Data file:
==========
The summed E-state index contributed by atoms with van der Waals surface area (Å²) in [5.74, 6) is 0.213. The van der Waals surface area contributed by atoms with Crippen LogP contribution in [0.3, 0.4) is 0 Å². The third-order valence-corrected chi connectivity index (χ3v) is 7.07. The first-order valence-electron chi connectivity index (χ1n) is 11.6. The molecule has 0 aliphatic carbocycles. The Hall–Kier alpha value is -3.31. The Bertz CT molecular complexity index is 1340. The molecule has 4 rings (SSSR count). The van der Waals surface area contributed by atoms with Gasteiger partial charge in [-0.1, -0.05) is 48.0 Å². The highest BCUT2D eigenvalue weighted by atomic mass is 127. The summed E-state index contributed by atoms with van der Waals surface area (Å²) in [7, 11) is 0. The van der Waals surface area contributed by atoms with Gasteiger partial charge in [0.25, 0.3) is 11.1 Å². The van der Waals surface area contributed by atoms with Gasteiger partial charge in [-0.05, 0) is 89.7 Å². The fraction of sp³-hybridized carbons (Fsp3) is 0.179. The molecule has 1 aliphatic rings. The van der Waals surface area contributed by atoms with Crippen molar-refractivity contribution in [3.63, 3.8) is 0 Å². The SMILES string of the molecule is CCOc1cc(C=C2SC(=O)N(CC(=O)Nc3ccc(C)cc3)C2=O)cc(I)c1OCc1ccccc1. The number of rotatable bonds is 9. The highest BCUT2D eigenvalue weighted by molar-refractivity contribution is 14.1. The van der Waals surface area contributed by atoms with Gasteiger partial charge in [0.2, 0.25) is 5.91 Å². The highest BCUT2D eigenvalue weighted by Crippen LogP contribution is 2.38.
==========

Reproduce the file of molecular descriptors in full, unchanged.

The summed E-state index contributed by atoms with van der Waals surface area (Å²) in [5.74, 6) is 0.213. The van der Waals surface area contributed by atoms with Crippen LogP contribution in [0.3, 0.4) is 0 Å². The third-order valence-corrected chi connectivity index (χ3v) is 7.07. The first-order valence-electron chi connectivity index (χ1n) is 11.6. The molecule has 0 aliphatic carbocycles. The Hall–Kier alpha value is -3.31. The Bertz CT molecular complexity index is 1340. The molecule has 4 rings (SSSR count). The van der Waals surface area contributed by atoms with Gasteiger partial charge in [-0.1, -0.05) is 48.0 Å². The highest BCUT2D eigenvalue weighted by atomic mass is 127. The summed E-state index contributed by atoms with van der Waals surface area (Å²) in [7, 11) is 0. The van der Waals surface area contributed by atoms with Gasteiger partial charge in [0.25, 0.3) is 11.1 Å². The van der Waals surface area contributed by atoms with Gasteiger partial charge in [-0.05, 0) is 89.7 Å². The fraction of sp³-hybridized carbons (Fsp3) is 0.179. The molecule has 1 aliphatic rings. The van der Waals surface area contributed by atoms with Crippen molar-refractivity contribution in [3.63, 3.8) is 0 Å². The SMILES string of the molecule is CCOc1cc(C=C2SC(=O)N(CC(=O)Nc3ccc(C)cc3)C2=O)cc(I)c1OCc1ccccc1. The number of rotatable bonds is 9. The highest BCUT2D eigenvalue weighted by molar-refractivity contribution is 14.1. The van der Waals surface area contributed by atoms with Gasteiger partial charge in [0.2, 0.25) is 5.91 Å². The highest BCUT2D eigenvalue weighted by Crippen LogP contribution is 2.38.